I’ve been to so many events, holidays, and church-sponsored parties where I was told “NO TALKING POLITICS”. I was even at a wedding once where I was politely discussing politics with someone else during the reception and the groom came up to us and asked us to stop because it may make people uncomfortable, and he wanted his wedding to be a happy place.
While I totally understand what he was asking, I think it’s sad that we, as Christians, are now in a place where the thought of politics brings on stress instead of something to learn about, and have healthy discussions on.
Before you clench your fists next time your angry, old aunt brings up the latest political news, here are a few tips for next time politics comes up:
One thing I often catch myself doing when someone makes a point is starting to formulate my response. When you’re doing that, you’re unintentionally shutting off your mind to what they’re saying and can give off the impression of being ignorant and close-minded, even if you’re not intending to.
Next time someone is sharing a point that you deeply disagree with, let them fully finish their thought BEFORE you start thinking about how you’re going to respond.
2. Assume Good Intent
Next time you’re getting upset and feeling attacked during a conversation, take a moment and do some self-reflecting. Usually when you are trying to present your opinion, you usually never intend to cause any personal harm to the person you’re talking to, or take a personal jab at them.
Everyone uses their own experience and own knowledge to form their opinions, so generally when you are sharing your opinion, you are sharing a conglomeration of what you know that helped you form that opinion, things that, to you, are well-intended.
Even when someone says something hurtful, the best thing you can do is ask follow-up questions and remind yourself it’s probably not personal.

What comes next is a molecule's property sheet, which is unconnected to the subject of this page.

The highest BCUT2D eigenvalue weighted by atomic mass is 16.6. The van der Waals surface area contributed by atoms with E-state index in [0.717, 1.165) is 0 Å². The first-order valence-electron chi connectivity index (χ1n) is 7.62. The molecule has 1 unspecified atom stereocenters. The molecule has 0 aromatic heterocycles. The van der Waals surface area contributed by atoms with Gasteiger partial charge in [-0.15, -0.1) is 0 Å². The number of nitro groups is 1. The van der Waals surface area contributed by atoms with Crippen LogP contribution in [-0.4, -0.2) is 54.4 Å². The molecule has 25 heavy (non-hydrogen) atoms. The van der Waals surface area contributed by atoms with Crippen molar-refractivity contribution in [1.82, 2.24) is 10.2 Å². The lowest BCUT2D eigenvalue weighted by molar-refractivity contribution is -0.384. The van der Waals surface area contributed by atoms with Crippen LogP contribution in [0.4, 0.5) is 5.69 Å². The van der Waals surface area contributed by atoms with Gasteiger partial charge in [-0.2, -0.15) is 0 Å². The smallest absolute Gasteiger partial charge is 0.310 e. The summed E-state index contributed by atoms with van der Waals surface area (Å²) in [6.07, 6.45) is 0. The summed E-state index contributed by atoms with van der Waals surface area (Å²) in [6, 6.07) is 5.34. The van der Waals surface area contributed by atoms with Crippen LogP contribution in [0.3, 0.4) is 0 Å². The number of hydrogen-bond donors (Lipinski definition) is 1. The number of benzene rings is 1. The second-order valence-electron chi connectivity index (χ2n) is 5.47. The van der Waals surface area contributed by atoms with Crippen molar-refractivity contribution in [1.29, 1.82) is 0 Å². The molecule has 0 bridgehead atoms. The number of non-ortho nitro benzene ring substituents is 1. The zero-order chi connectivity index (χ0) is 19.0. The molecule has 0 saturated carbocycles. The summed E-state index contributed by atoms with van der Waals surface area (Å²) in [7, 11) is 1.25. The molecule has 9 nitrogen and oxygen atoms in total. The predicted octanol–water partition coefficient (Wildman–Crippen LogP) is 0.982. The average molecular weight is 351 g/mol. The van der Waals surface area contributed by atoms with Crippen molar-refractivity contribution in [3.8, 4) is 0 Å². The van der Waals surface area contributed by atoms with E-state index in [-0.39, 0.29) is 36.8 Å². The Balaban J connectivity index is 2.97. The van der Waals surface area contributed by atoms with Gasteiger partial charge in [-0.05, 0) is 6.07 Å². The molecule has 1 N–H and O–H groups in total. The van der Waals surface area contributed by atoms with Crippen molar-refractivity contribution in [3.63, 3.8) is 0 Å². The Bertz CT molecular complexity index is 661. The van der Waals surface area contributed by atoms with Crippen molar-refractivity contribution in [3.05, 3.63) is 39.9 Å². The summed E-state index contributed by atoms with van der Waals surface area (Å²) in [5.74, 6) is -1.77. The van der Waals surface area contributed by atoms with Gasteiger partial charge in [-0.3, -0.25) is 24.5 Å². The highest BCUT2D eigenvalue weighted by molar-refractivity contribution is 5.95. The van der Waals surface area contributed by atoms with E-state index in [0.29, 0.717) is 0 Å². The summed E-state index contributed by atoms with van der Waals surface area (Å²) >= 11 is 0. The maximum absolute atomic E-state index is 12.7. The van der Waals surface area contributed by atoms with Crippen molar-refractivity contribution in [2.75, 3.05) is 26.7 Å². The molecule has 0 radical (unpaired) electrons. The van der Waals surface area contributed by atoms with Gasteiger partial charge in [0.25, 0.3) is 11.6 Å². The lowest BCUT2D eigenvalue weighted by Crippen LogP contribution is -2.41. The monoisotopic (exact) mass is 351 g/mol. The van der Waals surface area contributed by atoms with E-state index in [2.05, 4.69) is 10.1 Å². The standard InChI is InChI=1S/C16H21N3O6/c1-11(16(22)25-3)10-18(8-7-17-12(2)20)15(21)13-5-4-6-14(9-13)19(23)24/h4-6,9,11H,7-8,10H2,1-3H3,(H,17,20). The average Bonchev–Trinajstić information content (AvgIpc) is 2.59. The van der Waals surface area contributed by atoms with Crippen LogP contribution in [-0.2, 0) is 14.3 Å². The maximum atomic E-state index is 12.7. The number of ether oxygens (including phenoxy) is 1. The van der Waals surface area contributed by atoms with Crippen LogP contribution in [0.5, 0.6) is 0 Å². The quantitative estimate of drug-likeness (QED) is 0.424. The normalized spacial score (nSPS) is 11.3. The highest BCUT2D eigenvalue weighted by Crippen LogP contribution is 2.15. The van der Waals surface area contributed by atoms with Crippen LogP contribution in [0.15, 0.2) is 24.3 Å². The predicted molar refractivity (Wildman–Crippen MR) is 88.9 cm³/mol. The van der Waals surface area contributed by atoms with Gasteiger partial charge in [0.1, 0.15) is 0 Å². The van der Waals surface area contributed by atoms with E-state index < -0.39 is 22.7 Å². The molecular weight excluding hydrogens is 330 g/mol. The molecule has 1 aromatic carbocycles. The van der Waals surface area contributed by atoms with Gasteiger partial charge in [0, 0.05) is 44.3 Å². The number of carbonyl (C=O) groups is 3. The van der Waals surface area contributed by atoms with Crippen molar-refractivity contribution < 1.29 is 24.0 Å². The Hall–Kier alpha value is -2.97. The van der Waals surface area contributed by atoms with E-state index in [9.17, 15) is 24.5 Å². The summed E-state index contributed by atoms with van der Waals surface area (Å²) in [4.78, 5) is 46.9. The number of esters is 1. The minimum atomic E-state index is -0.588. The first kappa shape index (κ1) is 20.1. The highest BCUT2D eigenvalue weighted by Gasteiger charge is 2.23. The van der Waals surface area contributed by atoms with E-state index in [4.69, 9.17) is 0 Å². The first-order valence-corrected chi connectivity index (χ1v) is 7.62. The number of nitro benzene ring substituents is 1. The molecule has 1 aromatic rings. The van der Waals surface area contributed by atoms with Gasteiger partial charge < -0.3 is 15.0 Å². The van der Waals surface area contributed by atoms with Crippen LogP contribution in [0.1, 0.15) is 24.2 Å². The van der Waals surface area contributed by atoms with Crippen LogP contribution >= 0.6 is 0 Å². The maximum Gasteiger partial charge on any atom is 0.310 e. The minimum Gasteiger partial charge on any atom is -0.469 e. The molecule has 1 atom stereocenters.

3. Remember, their life is different from yours
Even if you grew up in the same region, town, or family, you have wildly different life experiences that lead you to the decisions and beliefs that you have.
I was once in a conversation with someone who had a very passionate stance on a specific issue. Anytime anyone tried to bring up a point that disagreed with her stance, she would respond with anger and blame them for their ignorance on the issue.
I heard someone ask her about her personal experience on the issue and she shared a piece of childhood trauma that happened to her outside of her control. This forever changed my perspective on why she felt so passionate about this issue and helped me change my tone and how I discussed this in the future with her.
To love people is to understand them fully. That way, when we disagree, there is trust on both sides of good, loving intention when two different opinions show up.
Christians Who Curse Sometimes is a brand looking to deepen your faith in real practical ways. Personally, I am a husband, father, and meme creator. I love connecting with real people, and showing that no matter what your story is, you can have an impact and change lives.